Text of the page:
When you first started e-mailing, you probably used America Online. But you quickly tired of the lengthy log-ins, the ponderous graphics and the limited e-mail commands.
Now you can read your e-mail several ways. You can use the software built into Netscape Navigator or Microsoft Internet Explorer, or you can use one of the stand-alone applications available. The question is: Which program suits your needs? Let us help you decide.
Is It In The Mail?
If you don't have the latest version of the Netscape browser, Communicator 4.5, you can get it for free at http://www.netscape.com/download Communicator's built-in Messenger e-mail program lets you maintain an address book, format the message text's font and type size, attach files and embed objects, spell-check the message, send carbon and blind copies, sort incoming messages into folders, filter messages according to rules, and more. Messenger sets itself up smoothly, and, for most people, it serves its purpose just fine.
A Different Outlook
The Microsoft Outlook 98 e-mail program is combined with a personal information manager, which includes a contact database, a calendar and a task list. A version of Outlook is bundled with Microsoft Office 97, a business software suite; however, you can upgrade to Outlook 98 for free at http://www.microsoft.com You also can buy Outlook 98 separately for around $100.
Outlook Express, the mail component of Internet Explorer, is similar to Outlook; one useful feature of both is "stationery," a template you create using boilerplate text so you don't have to retype frequently-sent messages. However, both lack some of Messenger's advanced options.
In its various incarnations, Qualcomm's Eudora is probably the most popular stand-alone e-mail program. With Eudora Pro, you can test messages for complex conditions--for example, "To: contains `Smith' and `widget' appears in `Body.'? If a message matches the condition, you can automate up to five actions. For example, when a specific type of message arrives, your computer can notify you audibly, notify someone else or launch an application: If, say, an order arrives via e-mail, you might want a word processing program to launch so you can print a form letter acknowledging receipt.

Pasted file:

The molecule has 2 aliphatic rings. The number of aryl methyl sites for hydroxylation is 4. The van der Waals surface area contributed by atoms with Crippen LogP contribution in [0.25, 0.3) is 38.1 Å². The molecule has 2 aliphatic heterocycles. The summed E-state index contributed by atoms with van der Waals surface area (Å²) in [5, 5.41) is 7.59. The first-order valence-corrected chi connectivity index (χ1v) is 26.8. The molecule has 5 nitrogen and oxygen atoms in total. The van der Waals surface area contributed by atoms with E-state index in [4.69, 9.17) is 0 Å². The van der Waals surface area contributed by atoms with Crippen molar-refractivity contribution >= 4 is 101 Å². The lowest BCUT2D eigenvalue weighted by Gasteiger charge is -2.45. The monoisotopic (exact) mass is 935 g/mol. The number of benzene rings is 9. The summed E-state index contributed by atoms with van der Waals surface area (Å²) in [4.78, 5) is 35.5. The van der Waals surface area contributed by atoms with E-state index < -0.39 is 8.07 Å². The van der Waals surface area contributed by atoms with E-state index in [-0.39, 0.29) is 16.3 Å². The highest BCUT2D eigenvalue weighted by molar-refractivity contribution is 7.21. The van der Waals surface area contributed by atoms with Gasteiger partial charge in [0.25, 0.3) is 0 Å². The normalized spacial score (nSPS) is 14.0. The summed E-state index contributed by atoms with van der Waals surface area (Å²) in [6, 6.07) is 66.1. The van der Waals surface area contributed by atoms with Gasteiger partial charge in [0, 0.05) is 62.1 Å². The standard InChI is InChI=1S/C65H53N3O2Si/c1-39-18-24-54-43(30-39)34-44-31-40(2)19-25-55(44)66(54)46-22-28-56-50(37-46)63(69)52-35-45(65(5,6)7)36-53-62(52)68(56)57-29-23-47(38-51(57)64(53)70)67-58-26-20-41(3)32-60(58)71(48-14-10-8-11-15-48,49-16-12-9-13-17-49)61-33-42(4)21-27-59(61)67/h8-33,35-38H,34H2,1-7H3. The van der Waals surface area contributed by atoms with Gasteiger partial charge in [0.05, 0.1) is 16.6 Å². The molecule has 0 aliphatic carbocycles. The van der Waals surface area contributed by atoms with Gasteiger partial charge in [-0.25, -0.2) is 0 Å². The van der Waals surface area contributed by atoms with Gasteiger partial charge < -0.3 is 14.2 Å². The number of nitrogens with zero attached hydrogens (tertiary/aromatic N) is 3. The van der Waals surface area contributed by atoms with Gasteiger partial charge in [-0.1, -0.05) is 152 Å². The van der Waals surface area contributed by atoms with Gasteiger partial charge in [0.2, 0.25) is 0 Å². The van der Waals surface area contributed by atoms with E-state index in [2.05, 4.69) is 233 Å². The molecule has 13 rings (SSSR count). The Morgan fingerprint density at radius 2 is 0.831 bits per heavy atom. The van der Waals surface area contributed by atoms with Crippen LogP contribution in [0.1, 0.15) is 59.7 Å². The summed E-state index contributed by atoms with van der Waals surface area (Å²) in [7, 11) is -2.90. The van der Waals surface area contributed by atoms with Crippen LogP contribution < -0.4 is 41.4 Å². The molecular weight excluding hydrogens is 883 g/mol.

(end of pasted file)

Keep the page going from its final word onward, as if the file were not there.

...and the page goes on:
Eudora Pro sells for $39. Qualcomm also offers Eudora Light for free; this program might be the right pick if you like Eudora's style but don't need its advanced features. Visit http://www.eudora.com
Still not sure what you want? You can download many free or or low-cost programs from Tucows (http://www.tucows.com). Or do a little more research on your own: To peruse the "Top Ten E-Mail Programs and Utilities," go to http://www.pcworld.com/news/daily/data/0198/980123142637.html
Hot To Buy
WebEdit Pro 3.1 is a professional HTML editor for creating Web sites. Users can see the results of their efforts by displaying the HTML code side-by-side with a WYSIWYG preview of a Web page. "WebEdit Pro 3.1 meets the demands of professional HTML authors who require precise control of their code," says Mark Green, CEO of Luckman Interactive, the manufacturer. Don't be intimidated by that: The latest version also incorporates tools and wizards that make it easy for beginners to create sharp-looking sites. Visit http://www.luckman.com for information. Price: $89.95.
Robert Schmidt is a computer and business writer in Culver City, California. He can be reached at firstname.lastname@example.org
Microsoft Corp., (800) 426-9400, http://www.microsoft.com
Netscape Communications Corp., (800) 638-7483, http://home.netscape.com
Qualcomm Inc., (800) 238-3672